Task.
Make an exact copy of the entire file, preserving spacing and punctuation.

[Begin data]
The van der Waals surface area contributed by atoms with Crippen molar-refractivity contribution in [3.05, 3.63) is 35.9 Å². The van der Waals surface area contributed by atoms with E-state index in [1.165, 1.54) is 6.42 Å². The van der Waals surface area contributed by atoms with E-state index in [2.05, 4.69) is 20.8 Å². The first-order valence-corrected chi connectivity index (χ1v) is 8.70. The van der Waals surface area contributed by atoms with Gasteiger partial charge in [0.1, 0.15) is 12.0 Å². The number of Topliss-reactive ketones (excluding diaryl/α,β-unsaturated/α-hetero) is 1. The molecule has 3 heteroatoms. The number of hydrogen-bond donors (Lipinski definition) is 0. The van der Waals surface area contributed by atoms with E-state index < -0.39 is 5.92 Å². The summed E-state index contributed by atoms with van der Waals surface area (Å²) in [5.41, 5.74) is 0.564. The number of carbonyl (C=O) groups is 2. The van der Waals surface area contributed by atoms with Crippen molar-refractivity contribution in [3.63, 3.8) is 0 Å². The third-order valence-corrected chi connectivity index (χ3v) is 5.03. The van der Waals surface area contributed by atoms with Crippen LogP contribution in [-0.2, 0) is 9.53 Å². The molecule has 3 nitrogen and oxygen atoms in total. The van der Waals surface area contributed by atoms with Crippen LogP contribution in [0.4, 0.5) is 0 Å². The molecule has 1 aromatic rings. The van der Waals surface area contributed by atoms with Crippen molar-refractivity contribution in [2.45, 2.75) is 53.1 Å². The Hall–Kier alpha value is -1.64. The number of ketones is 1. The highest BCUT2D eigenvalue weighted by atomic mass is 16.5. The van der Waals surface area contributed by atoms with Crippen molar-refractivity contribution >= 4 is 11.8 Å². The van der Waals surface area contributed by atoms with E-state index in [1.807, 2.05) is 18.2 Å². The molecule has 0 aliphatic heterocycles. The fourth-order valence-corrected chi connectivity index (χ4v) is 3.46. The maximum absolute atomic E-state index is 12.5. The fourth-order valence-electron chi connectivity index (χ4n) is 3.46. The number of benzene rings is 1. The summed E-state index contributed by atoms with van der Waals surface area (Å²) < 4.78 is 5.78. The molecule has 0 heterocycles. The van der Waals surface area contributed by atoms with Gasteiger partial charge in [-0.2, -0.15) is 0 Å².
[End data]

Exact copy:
The van der Waals surface area contributed by atoms with Crippen molar-refractivity contribution in [3.05, 3.63) is 35.9 Å². The van der Waals surface area contributed by atoms with E-state index in [1.165, 1.54) is 6.42 Å². The van der Waals surface area contributed by atoms with E-state index in [2.05, 4.69) is 20.8 Å². The first-order valence-corrected chi connectivity index (χ1v) is 8.70. The van der Waals surface area contributed by atoms with Gasteiger partial charge in [0.1, 0.15) is 12.0 Å². The number of Topliss-reactive ketones (excluding diaryl/α,β-unsaturated/α-hetero) is 1. The molecule has 3 heteroatoms. The number of hydrogen-bond donors (Lipinski definition) is 0. The van der Waals surface area contributed by atoms with E-state index < -0.39 is 5.92 Å². The summed E-state index contributed by atoms with van der Waals surface area (Å²) in [5.41, 5.74) is 0.564. The number of carbonyl (C=O) groups is 2. The van der Waals surface area contributed by atoms with Crippen molar-refractivity contribution in [3.63, 3.8) is 0 Å². The third-order valence-corrected chi connectivity index (χ3v) is 5.03. The van der Waals surface area contributed by atoms with Crippen LogP contribution in [-0.2, 0) is 9.53 Å². The molecule has 3 nitrogen and oxygen atoms in total. The van der Waals surface area contributed by atoms with Crippen LogP contribution in [0.4, 0.5) is 0 Å². The molecule has 1 aromatic rings. The van der Waals surface area contributed by atoms with Crippen molar-refractivity contribution in [2.45, 2.75) is 53.1 Å². The Hall–Kier alpha value is -1.64. The number of ketones is 1. The highest BCUT2D eigenvalue weighted by atomic mass is 16.5. The van der Waals surface area contributed by atoms with Crippen molar-refractivity contribution >= 4 is 11.8 Å². The van der Waals surface area contributed by atoms with E-state index in [1.807, 2.05) is 18.2 Å². The molecule has 0 aliphatic heterocycles. The fourth-order valence-corrected chi connectivity index (χ4v) is 3.46. The maximum absolute atomic E-state index is 12.5. The fourth-order valence-electron chi connectivity index (χ4n) is 3.46. The number of benzene rings is 1. The summed E-state index contributed by atoms with van der Waals surface area (Å²) < 4.78 is 5.78. The molecule has 0 heterocycles. The van der Waals surface area contributed by atoms with Gasteiger partial charge in [-0.2, -0.15) is 0 Å².